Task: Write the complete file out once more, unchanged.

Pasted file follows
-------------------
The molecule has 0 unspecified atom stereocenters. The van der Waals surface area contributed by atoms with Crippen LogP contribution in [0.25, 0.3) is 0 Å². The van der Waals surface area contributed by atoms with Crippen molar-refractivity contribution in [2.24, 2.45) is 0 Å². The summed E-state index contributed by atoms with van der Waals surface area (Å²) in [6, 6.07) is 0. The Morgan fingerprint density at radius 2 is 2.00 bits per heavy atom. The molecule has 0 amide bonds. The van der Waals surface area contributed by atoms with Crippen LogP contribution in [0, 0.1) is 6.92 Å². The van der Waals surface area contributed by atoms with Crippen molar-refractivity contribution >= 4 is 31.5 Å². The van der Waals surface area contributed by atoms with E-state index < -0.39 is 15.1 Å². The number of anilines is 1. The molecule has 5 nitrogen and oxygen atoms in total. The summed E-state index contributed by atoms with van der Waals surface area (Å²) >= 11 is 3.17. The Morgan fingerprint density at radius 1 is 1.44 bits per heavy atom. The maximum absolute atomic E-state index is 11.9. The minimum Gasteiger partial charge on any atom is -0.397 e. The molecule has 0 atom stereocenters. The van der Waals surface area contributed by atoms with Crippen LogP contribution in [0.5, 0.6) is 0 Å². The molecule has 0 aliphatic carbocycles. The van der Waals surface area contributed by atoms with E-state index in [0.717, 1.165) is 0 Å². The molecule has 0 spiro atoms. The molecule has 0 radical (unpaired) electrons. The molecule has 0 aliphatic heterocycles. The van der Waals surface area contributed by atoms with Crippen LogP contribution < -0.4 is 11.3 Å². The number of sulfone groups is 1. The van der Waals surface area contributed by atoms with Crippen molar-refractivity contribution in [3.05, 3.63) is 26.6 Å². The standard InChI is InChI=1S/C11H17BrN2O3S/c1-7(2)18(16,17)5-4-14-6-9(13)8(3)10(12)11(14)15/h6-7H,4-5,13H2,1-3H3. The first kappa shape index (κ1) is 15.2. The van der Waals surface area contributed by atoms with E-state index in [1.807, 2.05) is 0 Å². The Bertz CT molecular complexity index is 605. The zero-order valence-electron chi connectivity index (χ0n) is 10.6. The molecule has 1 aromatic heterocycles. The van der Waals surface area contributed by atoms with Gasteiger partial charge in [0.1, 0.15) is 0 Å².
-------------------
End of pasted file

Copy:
The molecule has 0 unspecified atom stereocenters. The van der Waals surface area contributed by atoms with Crippen LogP contribution in [0.25, 0.3) is 0 Å². The van der Waals surface area contributed by atoms with Crippen molar-refractivity contribution in [2.24, 2.45) is 0 Å². The summed E-state index contributed by atoms with van der Waals surface area (Å²) in [6, 6.07) is 0. The Morgan fingerprint density at radius 2 is 2.00 bits per heavy atom. The molecule has 0 amide bonds. The van der Waals surface area contributed by atoms with Crippen LogP contribution in [0, 0.1) is 6.92 Å². The van der Waals surface area contributed by atoms with Crippen molar-refractivity contribution >= 4 is 31.5 Å². The van der Waals surface area contributed by atoms with E-state index < -0.39 is 15.1 Å². The number of anilines is 1. The molecule has 5 nitrogen and oxygen atoms in total. The summed E-state index contributed by atoms with van der Waals surface area (Å²) >= 11 is 3.17. The Morgan fingerprint density at radius 1 is 1.44 bits per heavy atom. The maximum absolute atomic E-state index is 11.9. The minimum Gasteiger partial charge on any atom is -0.397 e. The molecule has 0 atom stereocenters. The van der Waals surface area contributed by atoms with Crippen LogP contribution in [0.5, 0.6) is 0 Å². The molecule has 0 aliphatic carbocycles. The van der Waals surface area contributed by atoms with E-state index in [0.717, 1.165) is 0 Å². The molecule has 0 spiro atoms. The molecule has 0 radical (unpaired) electrons. The molecule has 0 aliphatic heterocycles. The van der Waals surface area contributed by atoms with Crippen LogP contribution < -0.4 is 11.3 Å². The number of sulfone groups is 1. The van der Waals surface area contributed by atoms with Crippen molar-refractivity contribution in [3.05, 3.63) is 26.6 Å². The standard InChI is InChI=1S/C11H17BrN2O3S/c1-7(2)18(16,17)5-4-14-6-9(13)8(3)10(12)11(14)15/h6-7H,4-5,13H2,1-3H3. The first kappa shape index (κ1) is 15.2. The van der Waals surface area contributed by atoms with E-state index in [1.807, 2.05) is 0 Å². The Bertz CT molecular complexity index is 605. The zero-order valence-electron chi connectivity index (χ0n) is 10.6. The molecule has 1 aromatic heterocycles. The van der Waals surface area contributed by atoms with Gasteiger partial charge in [0.1, 0.15) is 0 Å².